Nov. 01, 1998 By Rick Sieman
Quads made a good showing, with Dennis Cox and Co. (not pictured) taking 8th overall!

What? ROSELER WON??? Nope, it didn't suprise us either. With Larry driving to victory in the "old" truck so often, you can probably imagine whats gonna' happen when the new coilover truck debuts in SCORE's 99 series. Can there really be only one?

With the new Super duty F-250 still under construction, Greg Foutz teamed with Mike Land in the 7 ranks. Bad bearings and deep silt cost them a higher finish.

Mike Dondell worked his majic with the former "Outlaw" car, winning both the season championship and the 1000!

Sofa Dude couldn't overcome serious engine problems, dispite Checker intervention. The 97 champ will be back in force in 99 to avenge a dismal 98 season.

Ben Schlimme navigates the dust from Class 10 winner John Phillips sr.

With son Johnny stuck in the states, Dad carried the NGM baner to it's familiar place atop the competitive class.

Neil Manninen took 3 rd in the 40 and over class, in just over 33 hts. Who says "with age you get a cage"?

Another win for the Red Bull Protruck. Steve Barlow has been rackin'em up in the Protruck ranks. Despite some growing pains, the class has really come into it's own, attracting new and old competitors alike.
Over the past few years, the dung has royally hit the fan when we ran a banner headline that yells something like:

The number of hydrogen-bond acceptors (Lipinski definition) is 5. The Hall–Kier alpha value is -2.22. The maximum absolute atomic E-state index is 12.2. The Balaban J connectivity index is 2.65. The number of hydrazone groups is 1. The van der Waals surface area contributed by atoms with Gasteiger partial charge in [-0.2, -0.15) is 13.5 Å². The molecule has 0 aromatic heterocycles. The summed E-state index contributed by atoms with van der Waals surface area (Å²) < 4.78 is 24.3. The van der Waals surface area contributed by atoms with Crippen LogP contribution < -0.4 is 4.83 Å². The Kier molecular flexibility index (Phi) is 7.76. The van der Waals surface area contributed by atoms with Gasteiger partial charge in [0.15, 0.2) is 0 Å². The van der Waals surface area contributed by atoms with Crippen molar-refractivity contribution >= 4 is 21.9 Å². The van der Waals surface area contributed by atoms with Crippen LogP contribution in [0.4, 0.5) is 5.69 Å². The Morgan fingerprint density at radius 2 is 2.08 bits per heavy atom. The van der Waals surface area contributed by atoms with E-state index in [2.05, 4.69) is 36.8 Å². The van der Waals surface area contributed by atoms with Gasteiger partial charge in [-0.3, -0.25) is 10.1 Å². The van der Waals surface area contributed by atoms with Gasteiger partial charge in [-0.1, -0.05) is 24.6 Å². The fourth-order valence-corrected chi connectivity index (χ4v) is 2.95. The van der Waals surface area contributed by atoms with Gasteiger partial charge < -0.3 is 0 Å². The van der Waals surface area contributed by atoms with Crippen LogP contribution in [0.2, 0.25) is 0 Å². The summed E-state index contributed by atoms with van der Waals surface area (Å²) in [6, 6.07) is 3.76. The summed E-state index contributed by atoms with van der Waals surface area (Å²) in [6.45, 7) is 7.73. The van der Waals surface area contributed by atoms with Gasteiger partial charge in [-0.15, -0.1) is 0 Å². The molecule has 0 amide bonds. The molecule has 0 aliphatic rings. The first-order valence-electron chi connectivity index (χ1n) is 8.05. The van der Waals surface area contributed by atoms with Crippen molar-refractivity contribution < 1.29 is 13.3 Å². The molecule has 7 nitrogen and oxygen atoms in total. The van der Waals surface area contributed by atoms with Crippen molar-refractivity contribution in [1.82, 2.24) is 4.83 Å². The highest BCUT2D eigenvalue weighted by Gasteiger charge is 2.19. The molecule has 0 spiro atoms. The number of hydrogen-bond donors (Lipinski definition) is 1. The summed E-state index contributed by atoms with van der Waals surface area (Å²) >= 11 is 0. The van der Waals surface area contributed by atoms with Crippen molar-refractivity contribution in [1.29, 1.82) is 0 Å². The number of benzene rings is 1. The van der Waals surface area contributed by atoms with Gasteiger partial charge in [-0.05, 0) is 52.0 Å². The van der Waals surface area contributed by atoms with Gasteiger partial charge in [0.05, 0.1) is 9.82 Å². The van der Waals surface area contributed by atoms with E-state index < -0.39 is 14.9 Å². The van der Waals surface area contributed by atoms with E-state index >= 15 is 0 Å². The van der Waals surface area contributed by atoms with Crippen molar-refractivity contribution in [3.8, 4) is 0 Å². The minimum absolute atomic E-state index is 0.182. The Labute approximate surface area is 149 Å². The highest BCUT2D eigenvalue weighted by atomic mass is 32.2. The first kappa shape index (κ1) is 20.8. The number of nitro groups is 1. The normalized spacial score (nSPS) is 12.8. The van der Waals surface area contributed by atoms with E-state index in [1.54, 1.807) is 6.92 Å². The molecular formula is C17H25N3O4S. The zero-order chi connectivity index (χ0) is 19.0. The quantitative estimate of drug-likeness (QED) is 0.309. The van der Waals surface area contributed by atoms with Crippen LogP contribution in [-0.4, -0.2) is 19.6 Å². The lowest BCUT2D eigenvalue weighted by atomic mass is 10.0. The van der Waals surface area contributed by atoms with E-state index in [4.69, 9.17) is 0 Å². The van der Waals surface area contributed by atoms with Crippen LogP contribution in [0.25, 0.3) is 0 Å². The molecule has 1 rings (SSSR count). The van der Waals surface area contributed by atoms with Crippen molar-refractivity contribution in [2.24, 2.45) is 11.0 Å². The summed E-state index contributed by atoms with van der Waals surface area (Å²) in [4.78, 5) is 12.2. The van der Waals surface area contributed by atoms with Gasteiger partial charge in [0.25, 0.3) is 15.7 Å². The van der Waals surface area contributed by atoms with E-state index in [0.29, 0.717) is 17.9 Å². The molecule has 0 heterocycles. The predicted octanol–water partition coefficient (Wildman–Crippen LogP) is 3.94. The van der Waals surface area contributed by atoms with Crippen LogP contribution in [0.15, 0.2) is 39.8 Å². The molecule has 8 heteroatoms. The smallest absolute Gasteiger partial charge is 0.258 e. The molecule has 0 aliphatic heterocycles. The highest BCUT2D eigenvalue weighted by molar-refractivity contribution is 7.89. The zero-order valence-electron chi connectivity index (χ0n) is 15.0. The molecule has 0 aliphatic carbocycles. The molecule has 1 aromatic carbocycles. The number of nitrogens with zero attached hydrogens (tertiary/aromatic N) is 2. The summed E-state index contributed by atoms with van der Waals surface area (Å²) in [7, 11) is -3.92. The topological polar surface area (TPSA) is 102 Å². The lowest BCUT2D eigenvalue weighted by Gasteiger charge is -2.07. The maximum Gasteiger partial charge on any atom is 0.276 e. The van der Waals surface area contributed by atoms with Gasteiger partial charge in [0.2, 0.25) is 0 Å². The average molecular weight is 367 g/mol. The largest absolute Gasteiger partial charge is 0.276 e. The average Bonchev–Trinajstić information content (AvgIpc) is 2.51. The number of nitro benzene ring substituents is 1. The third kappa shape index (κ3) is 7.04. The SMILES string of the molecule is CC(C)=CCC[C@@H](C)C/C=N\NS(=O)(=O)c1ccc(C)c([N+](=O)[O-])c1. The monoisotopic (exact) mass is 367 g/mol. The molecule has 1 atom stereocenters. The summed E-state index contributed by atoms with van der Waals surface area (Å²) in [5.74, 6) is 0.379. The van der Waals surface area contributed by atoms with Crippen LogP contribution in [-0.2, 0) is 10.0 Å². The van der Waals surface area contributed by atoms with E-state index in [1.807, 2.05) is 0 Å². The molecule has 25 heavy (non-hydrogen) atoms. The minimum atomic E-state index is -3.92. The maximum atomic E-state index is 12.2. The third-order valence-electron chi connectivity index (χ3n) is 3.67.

"RAGLAND WINS BAJA!" Our modems emit columns of smoke, as irritated bikers fire off enraged email messages to us, proclaiming the fact that a dirt bike, not a stupid truck, was the overall winner of the event with the fastest time. Some of these email messages are "not polite" and tell us just where we can place large objects in body orifices, because we did not give credit where credit was due. So this year, the Off-Road.Com staff sat around and mulled this eternal problem over. If a bike won, we would most certainly pass this information on to the off-road world, loud and clear. However, for a bike to win the overall this year would prove difficult. You see, every fourth year or so, SCORE runs the race all the way to near the end of the peninsula, ending it in La Paz. For 1998, the race would cover a staggering 1047.4 miles! Normally, the Baja 1000 starts in (or near) Ensenada, does a big convoluted loop, and ends up back in Ensenada, some 20 or so hours after the start for the fast guys. For slower racers (or those who had problems), the race would extend well into the better part of two solid days. This would mean 40 or more hours of trying to finish this brutal event. Holding a point to point race is not only extremely difficult in logistics, it kicks the actual cost of racing sky-high. A privateer team could enter a Baja 1000 loop race and perhaps complete the event for a few thousand dollars- on a tight budget. By forcing the racers to go the length of the Baja peninsula more than doubles the cost. WHAT IT TAKES TO WIN In order to win an event of this magnitude, you cannot even think of racing flat out. Even if you have several drivers/riders on your team, you have to think about the machine. When you consider that most off-road racing machines are in need of a rebuild after a 250 mile race, just imagine what a pounding they take for over one thousand miles of truly bad road! It also takes a physical toll. Which makes what Ivan Ironman Stewart does quite remarkable. He straps himself in a truck at the start, almost a full day later, finally loosens the belts and crawls out of the cab. But think about the motorcycle riders. They don’t sit down during the race very much, except for those few smooth sections. And they have to pay attention every inch of the way. Tag a grapefruit-sized rock with a 21 inch front wheel at speed, and God knows what will happen. At best, there’s a horrible jolt through the forks and the bars, the wrists absorb heavy abuse and the bike lurches around like a safe falling down a flight of stairs. At worst, the tire flattens, the wheel gets caved-in and the bike cartwheels through the air, tossing the rider off, to land like a sack of sand. And when this happens at night, the injured rider may not even be able to find his damaged bike for some time. When a truck tags a small rock, those huge tires merely grunt and soak up the hit. Even when a truck nails a huge rock, normally the result is a simple flat, which can be replaced quickly. Bikes don’t carry spare wheels. When a dirt bike racer gets a flat, he simply rides the lame bike to the pits with the flat tire, fighting it most of the way. And if the biker runs those "flat-proof" tires, the bike doesn’t handle quite like it should. So what does it take to win the overall in the Baja 1000 on a dirt bike? Basically, it takes a strong, simple bike, with proven, tested components. And it takes a savvy support crew, plenty of well-placed pits, excellent radio contact and lots of pre-running before the race. But more than anything else, it takes durable riders who know Baja well. Riders who are smart enough to go just as fast as they need to go to win, but not so fast that they destroy the bike, or start breaking things. Which brings us to Johnny Campbell and Jimmy Lewis. Riding a Honda factory-sponsored XR-600, they won the overall and beat Ivan Stewart. Please note that they did not ride one of the hand-grenade 628 cc missiles beloved by so many, but instead chose a fairly stock – but well-prepped – garden-variety XR-600. Modifications included a big quick-fill gas tank, factory forks, a special shock, stout wheels, big-assed lights, a bit of bullet-proofing here and there and gearing that would let the bike purr along comfortably a one hundred miles per hour, with something left in reserve. It’s sad that Johnny and Jimmy did not have a chance to go head-up against other factories, as Kawasaki has pulled out of SCORE racing, Yamaha had only a handful of privateers entered, and apparently, Suzuki has never even heard of the event. In fact, the various bike classes looked more like a Honda parade, than a cross-section of what’s being ridden out there in the real world. Still, nothing can detract from the fact that team J & J did beat every other vehicle on that course, on that day. American Honda was proud of the win, and immediately fired off this press release, which was promptly ignored by almost the entire media: